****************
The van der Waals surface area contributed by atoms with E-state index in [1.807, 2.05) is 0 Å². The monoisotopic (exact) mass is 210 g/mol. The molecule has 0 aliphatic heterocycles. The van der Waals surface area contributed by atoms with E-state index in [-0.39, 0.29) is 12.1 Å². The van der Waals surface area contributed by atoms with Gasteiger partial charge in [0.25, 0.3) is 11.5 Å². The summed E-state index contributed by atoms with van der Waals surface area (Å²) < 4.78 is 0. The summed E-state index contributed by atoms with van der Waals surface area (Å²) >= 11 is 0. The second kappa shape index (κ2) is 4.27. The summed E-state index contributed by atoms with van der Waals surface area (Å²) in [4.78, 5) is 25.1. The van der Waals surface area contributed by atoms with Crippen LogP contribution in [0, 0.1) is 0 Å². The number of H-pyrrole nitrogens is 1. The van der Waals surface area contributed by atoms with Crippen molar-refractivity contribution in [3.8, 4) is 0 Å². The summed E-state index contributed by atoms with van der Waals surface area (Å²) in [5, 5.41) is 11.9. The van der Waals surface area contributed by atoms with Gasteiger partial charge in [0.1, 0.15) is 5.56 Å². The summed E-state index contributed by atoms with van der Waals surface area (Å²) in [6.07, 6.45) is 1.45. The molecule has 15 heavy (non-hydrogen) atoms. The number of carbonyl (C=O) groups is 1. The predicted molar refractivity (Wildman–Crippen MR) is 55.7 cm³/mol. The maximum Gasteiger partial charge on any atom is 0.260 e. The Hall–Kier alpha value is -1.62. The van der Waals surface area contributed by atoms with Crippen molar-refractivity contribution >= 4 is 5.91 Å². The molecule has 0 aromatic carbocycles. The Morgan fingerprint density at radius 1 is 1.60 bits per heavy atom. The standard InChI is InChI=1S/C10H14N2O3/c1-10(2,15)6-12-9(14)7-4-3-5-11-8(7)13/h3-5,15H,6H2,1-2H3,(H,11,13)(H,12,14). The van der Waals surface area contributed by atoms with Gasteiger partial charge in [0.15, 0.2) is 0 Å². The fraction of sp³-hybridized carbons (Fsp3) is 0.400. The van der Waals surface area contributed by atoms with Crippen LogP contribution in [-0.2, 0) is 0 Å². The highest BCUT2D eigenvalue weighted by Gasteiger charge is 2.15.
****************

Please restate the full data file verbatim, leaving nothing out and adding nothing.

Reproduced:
The van der Waals surface area contributed by atoms with E-state index in [1.807, 2.05) is 0 Å². The monoisotopic (exact) mass is 210 g/mol. The molecule has 0 aliphatic heterocycles. The van der Waals surface area contributed by atoms with E-state index in [-0.39, 0.29) is 12.1 Å². The van der Waals surface area contributed by atoms with Gasteiger partial charge in [0.25, 0.3) is 11.5 Å². The summed E-state index contributed by atoms with van der Waals surface area (Å²) < 4.78 is 0. The summed E-state index contributed by atoms with van der Waals surface area (Å²) >= 11 is 0. The second kappa shape index (κ2) is 4.27. The summed E-state index contributed by atoms with van der Waals surface area (Å²) in [4.78, 5) is 25.1. The van der Waals surface area contributed by atoms with Crippen LogP contribution in [0, 0.1) is 0 Å². The number of H-pyrrole nitrogens is 1. The van der Waals surface area contributed by atoms with Crippen molar-refractivity contribution in [3.8, 4) is 0 Å². The summed E-state index contributed by atoms with van der Waals surface area (Å²) in [5, 5.41) is 11.9. The van der Waals surface area contributed by atoms with Gasteiger partial charge in [0.1, 0.15) is 5.56 Å². The summed E-state index contributed by atoms with van der Waals surface area (Å²) in [6.07, 6.45) is 1.45. The molecule has 15 heavy (non-hydrogen) atoms. The number of carbonyl (C=O) groups is 1. The predicted molar refractivity (Wildman–Crippen MR) is 55.7 cm³/mol. The maximum Gasteiger partial charge on any atom is 0.260 e. The Hall–Kier alpha value is -1.62. The van der Waals surface area contributed by atoms with Crippen molar-refractivity contribution >= 4 is 5.91 Å². The molecule has 0 aromatic carbocycles. The Morgan fingerprint density at radius 1 is 1.60 bits per heavy atom. The standard InChI is InChI=1S/C10H14N2O3/c1-10(2,15)6-12-9(14)7-4-3-5-11-8(7)13/h3-5,15H,6H2,1-2H3,(H,11,13)(H,12,14). The van der Waals surface area contributed by atoms with Gasteiger partial charge in [0.15, 0.2) is 0 Å². The fraction of sp³-hybridized carbons (Fsp3) is 0.400. The van der Waals surface area contributed by atoms with Crippen LogP contribution in [-0.2, 0) is 0 Å². The highest BCUT2D eigenvalue weighted by Gasteiger charge is 2.15.